Claudia Schmidt is a powerful vocalist and adventurous artist who combines lively folk, jazz and blues with rich poetry and playful humor. Her 2017 CD, Hark the Dark, is a thematic journey through dark winter in various genres, moods, and styles. “I have always loved winter, and the older I get, the more I love it. I joke about how the long nights and short days give us cosmic permission to underachieve. But when I look at the way our lives seem to fill up with busy work that eclipses contemplation and dream time, I realize the underlying seriousness of the situation! So here is my love note to the oft-maligned season of winter. Bring it on. Hark the Dark!” –  Claudia Schmidt. Here are two songs from that album.

Solstice Chant, Lyric by Louisa Loveridge-Gallas, music by Claudia Schmidt. Louisa wrote a wonderful holiday tale called The Wizard’s Dream, from which I borrowed the Druidic chant and added a tune.

We are awake, awake in the night
We turn the wheel to bring the light
We turn the wheel to bring the light

Gather You In, Claudia Schmidt. A meditation on encroaching darkness (gloaming,  the crespucular twilight). I remember a dream where a wild storm was raging around me, I was engulfed in blackness, yet I was in a calm center, hearing a voice telling me “you will always be safe in this dark place.”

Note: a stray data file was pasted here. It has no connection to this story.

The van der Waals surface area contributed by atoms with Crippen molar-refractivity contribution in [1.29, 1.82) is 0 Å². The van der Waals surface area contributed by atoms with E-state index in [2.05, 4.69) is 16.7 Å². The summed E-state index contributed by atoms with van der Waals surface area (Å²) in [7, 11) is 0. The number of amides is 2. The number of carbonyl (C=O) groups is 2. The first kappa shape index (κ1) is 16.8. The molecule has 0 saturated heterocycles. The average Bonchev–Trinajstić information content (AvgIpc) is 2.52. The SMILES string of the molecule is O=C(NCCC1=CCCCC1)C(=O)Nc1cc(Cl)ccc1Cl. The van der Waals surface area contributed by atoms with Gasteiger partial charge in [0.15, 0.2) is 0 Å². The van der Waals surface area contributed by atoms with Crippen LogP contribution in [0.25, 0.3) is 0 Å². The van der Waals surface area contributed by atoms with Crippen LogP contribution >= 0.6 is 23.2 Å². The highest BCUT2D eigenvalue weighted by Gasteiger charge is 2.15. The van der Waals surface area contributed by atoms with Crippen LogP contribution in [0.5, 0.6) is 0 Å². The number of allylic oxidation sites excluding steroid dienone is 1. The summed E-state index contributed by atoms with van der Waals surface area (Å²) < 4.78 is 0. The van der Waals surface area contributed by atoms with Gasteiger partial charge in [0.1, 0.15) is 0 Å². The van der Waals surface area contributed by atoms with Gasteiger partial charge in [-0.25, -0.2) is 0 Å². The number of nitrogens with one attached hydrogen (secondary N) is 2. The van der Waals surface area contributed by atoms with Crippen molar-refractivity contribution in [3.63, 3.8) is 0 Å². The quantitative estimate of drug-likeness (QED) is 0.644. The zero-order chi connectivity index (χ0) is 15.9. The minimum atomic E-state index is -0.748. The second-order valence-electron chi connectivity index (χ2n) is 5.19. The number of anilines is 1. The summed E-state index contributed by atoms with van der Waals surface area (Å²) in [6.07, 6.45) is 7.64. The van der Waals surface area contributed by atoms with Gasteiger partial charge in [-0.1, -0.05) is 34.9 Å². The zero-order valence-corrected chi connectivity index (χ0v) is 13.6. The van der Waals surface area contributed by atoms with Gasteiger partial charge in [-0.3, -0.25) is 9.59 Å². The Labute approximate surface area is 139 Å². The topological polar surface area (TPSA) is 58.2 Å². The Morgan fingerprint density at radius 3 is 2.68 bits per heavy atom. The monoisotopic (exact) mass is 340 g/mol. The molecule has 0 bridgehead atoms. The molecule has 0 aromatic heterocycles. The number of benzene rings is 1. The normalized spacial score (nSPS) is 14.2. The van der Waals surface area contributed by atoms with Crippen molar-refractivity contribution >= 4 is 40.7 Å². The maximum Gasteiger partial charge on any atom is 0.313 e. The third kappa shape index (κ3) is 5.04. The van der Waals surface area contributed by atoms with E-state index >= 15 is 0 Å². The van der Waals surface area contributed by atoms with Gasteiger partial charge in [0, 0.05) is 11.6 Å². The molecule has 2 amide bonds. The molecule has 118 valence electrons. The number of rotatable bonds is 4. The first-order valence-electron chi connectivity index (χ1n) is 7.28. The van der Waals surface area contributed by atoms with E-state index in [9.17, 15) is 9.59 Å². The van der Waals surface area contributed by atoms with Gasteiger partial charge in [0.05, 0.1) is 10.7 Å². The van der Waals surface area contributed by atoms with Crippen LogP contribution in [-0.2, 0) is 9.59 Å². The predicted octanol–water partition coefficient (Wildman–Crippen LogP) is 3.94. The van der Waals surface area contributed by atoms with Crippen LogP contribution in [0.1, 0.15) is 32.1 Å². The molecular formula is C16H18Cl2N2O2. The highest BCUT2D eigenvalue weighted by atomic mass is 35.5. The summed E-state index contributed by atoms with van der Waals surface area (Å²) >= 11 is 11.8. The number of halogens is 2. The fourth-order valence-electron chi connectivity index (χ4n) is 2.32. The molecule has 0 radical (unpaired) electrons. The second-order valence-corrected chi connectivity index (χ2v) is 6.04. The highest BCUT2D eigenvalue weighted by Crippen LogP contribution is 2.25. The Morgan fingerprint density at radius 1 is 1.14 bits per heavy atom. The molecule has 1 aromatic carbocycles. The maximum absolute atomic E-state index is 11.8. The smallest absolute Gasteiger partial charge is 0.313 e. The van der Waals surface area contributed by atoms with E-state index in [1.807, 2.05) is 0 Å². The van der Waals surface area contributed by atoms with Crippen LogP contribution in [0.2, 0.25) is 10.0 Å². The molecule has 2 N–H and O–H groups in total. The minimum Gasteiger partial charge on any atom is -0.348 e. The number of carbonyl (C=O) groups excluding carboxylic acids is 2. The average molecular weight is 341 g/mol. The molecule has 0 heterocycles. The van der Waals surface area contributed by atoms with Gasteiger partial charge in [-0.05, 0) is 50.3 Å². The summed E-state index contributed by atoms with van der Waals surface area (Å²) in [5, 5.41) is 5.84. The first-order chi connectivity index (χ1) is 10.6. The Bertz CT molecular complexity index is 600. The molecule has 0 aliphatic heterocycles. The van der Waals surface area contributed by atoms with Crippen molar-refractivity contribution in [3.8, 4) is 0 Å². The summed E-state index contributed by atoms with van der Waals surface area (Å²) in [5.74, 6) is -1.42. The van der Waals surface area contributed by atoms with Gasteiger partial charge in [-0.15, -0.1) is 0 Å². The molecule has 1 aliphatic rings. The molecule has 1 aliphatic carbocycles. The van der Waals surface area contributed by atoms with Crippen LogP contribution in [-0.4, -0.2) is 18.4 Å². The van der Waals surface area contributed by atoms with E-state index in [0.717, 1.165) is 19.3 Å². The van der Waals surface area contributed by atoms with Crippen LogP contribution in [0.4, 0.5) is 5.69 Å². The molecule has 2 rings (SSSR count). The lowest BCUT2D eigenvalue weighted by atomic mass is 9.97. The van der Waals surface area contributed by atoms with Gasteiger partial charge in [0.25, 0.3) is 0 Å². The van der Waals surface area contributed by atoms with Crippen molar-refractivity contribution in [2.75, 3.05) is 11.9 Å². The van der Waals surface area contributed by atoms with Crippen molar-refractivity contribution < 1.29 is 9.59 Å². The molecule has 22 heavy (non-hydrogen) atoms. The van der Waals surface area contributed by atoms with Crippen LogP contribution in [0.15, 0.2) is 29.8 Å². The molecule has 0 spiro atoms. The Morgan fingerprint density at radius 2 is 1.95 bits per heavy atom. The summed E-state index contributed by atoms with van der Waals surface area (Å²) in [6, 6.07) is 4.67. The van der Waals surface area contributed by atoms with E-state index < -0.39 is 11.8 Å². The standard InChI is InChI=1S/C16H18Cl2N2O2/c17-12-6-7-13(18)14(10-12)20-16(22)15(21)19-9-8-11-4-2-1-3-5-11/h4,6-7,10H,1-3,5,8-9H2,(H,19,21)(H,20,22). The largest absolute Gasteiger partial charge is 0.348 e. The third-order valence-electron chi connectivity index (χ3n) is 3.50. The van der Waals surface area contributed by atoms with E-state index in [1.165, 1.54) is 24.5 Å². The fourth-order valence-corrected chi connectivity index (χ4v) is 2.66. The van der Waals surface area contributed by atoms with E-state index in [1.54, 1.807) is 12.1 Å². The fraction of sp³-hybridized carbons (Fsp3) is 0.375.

Day winding down, weariness wailing in your bones
Oh what a sound, so far down, deep and how alone you feel
Night enters now, speaking in a voice soft as scars
“I will gather you in…once more”

Dare you to dream, eyes wide open in the light
Sleep, like a scream, pouring all through you as the brightness reels
Laughs, does the night, wraps you in a womb made of sighs
“I will gather you in…”

Susan Mary Cooper is an English poet and author of children’s books. She is best known for The Dark Is Rising, a contemporary fantasy series set in England and Wales, which incorporates British mythology, such as the Arthurian legends, and Welsh folk heroes.

The Shortest Day – by Susan Cooper, recited by Robert J. Lurtsema

And so the Shortest Day came and the year died
And everywhere down the centuries of the snow-white world
Came people singing, dancing,
To drive the dark away.
They lighted candles in the winter trees;
They hung their homes with evergreen;
They burned beseeching fires all night long
To keep the year alive.
And when the new year’s sunshine blazed awake
They shouted, revelling.
Through all the frosty ages you can hear them
Echoing behind us – listen!
All the long echoes, sing the same delight,
This Shortest Day,
As promise wakens in the sleeping land:
They carol, feast, give thanks,
And dearly love their friends,
And hope for peace.
And now so do we, here, now,
This year and every year.
Welcome Yule!

This year, and every year:
Welcome Yule!


Leave a Reply

Your email address will not be published. Required fields are marked *